"In terms of the significance here, I think the big thing for us as the bar association is that effectively it's like some of our worst fears being realized about the challenges to judges' decisions and threats to the independence of the judiciary," Johnson said.

BASF issued a statement Wednesday accusing the district attorney of "contributing to an atmosphere of hostility toward local judges."

Johnson confirmed that Tsenin had received death threats saying Thursday, "My understanding from Judge Tsenin and folks at the bar association who are in contact with her is that she did receive them and that they appeared to have been prompted by the result of the decision in this in this case involving the defendant, Mr. Cauich."

Jenkins has publicly denounced the threats of violence against the judge, saying in a statement to news media this week, "Although we may disagree with decisions and rulings judges make, like in this case or in the Supreme Court's gutting of Roe v. Wade, death threats, which occurred in these two situations, are wholly unacceptable and will not be tolerated."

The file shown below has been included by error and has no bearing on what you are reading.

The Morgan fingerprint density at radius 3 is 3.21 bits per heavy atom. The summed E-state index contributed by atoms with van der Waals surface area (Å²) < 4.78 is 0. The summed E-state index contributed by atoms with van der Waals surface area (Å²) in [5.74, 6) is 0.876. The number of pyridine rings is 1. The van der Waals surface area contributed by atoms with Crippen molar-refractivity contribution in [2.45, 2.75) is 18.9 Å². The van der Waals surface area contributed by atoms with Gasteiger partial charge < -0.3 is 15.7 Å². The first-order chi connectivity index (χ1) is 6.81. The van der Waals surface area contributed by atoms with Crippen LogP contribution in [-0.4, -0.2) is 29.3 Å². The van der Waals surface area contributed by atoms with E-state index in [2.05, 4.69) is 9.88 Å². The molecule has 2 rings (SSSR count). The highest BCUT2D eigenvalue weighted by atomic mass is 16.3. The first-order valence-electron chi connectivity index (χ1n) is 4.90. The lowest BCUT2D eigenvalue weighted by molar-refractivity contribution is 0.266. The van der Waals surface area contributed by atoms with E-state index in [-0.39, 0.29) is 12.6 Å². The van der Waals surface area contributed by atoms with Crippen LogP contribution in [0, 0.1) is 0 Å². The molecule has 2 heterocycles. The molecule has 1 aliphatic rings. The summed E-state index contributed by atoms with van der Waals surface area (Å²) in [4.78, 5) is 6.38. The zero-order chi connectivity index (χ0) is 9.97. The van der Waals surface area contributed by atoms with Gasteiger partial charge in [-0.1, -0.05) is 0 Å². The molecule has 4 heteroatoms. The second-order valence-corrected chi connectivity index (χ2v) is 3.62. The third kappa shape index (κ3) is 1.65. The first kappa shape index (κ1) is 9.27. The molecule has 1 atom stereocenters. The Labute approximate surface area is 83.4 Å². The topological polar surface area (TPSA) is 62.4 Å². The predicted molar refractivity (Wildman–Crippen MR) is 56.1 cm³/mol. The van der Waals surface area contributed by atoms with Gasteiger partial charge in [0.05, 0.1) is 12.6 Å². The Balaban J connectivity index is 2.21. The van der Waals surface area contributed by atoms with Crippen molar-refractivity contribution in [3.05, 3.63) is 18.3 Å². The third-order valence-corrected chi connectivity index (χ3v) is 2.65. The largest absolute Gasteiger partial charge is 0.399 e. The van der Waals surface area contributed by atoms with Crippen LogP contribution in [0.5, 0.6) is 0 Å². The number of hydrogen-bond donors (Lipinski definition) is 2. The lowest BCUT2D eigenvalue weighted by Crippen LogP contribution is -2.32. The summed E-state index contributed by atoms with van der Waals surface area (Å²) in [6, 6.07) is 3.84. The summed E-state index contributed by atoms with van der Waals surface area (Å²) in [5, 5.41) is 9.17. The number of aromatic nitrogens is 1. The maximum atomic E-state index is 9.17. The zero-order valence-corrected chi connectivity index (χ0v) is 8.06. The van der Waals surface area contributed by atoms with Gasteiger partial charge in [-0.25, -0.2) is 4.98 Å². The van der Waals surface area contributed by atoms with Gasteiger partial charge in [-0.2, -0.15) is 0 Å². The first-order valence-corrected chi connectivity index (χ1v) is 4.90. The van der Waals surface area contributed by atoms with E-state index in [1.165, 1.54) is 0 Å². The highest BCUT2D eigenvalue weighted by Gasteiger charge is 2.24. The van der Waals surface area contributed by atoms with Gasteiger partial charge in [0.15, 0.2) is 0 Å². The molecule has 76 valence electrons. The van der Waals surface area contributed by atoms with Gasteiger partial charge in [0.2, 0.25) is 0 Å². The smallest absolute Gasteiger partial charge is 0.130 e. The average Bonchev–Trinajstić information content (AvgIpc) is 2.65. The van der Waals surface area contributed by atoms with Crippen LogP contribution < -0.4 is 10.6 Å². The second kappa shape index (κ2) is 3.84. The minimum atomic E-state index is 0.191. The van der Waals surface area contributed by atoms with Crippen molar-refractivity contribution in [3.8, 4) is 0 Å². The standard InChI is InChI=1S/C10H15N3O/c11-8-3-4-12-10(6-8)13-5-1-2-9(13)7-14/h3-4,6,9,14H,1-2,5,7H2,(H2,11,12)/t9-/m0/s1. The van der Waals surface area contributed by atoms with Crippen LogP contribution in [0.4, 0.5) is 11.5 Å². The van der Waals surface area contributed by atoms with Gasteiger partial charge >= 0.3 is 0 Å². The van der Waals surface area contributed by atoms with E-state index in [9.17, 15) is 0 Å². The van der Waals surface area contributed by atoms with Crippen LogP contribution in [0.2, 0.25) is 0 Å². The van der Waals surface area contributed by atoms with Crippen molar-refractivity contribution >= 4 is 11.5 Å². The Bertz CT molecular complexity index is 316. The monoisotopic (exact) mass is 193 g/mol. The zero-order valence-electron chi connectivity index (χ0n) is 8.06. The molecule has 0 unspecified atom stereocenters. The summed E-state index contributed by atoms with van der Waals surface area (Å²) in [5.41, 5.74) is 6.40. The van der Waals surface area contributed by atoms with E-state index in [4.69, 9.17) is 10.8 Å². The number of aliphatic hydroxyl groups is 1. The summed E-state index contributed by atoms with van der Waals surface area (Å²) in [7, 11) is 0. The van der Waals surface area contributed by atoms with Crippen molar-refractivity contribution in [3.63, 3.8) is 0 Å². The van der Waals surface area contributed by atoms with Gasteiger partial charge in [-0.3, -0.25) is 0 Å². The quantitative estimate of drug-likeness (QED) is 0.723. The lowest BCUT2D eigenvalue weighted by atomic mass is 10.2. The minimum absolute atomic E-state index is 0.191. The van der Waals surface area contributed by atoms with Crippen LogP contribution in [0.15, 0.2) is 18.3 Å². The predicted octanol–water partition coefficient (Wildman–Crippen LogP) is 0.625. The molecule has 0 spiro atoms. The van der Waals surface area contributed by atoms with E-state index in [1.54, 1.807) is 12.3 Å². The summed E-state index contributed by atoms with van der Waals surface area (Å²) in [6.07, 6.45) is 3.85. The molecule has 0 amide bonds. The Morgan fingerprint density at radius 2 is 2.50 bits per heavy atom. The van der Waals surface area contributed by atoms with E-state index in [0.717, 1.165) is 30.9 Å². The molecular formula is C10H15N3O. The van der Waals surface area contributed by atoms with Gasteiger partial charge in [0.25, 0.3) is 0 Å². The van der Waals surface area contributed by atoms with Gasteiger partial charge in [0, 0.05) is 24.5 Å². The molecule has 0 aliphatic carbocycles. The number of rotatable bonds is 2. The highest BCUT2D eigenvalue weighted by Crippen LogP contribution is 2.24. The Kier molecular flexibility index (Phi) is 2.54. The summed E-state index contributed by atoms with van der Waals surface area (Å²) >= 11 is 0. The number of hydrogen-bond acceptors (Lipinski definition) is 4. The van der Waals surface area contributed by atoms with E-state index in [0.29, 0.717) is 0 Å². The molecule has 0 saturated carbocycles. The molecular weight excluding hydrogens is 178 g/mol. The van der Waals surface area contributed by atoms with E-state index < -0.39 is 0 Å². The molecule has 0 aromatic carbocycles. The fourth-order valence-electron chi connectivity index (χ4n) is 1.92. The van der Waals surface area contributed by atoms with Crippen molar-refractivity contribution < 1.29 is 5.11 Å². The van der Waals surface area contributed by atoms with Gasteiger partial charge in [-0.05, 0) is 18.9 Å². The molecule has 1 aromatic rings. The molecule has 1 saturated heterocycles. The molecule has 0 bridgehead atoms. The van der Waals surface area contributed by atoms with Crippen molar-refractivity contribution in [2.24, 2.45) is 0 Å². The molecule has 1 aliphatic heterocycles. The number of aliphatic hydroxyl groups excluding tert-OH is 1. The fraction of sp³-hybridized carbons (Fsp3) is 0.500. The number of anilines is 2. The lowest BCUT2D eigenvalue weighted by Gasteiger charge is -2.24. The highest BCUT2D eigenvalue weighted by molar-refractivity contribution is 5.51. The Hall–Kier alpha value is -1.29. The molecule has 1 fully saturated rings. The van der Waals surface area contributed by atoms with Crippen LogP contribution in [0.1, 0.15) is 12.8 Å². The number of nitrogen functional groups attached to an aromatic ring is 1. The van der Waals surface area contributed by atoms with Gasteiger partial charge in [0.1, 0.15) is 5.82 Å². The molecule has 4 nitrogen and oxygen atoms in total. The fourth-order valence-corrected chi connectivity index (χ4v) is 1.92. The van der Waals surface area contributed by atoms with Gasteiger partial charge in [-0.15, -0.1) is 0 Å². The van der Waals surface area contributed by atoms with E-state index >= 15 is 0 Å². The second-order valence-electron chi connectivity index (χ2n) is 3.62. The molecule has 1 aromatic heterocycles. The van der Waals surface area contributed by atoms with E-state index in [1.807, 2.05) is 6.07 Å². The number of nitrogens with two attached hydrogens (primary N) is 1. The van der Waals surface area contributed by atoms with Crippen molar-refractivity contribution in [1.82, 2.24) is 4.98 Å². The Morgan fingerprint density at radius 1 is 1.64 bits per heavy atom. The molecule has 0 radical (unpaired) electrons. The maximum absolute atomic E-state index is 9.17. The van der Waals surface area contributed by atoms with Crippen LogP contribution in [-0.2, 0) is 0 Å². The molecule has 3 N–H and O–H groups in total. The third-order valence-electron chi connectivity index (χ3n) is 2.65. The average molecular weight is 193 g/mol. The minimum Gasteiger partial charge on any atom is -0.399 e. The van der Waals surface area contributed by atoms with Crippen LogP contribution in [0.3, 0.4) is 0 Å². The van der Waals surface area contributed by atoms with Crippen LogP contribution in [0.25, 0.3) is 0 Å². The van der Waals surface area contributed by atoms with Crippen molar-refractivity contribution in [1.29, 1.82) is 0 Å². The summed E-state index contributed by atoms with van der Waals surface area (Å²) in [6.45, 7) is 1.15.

Jenkins' office did not respond to requests for comment on Thursday.

Members of the legal community throughout the state have also expressed concern about the safety of judges in response to the situation surrounding Tsenin.

In an email Thursday, Erica R. Yew, president of the California Judges Association and a current Santa Clara County Superior Court judge, wrote in an email: "The beauty of our country is that we have freedom of expression. We do want to ensure, however, that this freedom of expression does not foment or encourage violence. ... We know there are countries where judges' lives are threatened, or even taken, because that country's system has become unstable. Judges and our stable system of justice have been described as the last line of protection for a democracy. We all need to coalesce around an approach that is non-violent and that respects the rule of law while making room for our important right of freedom of expression."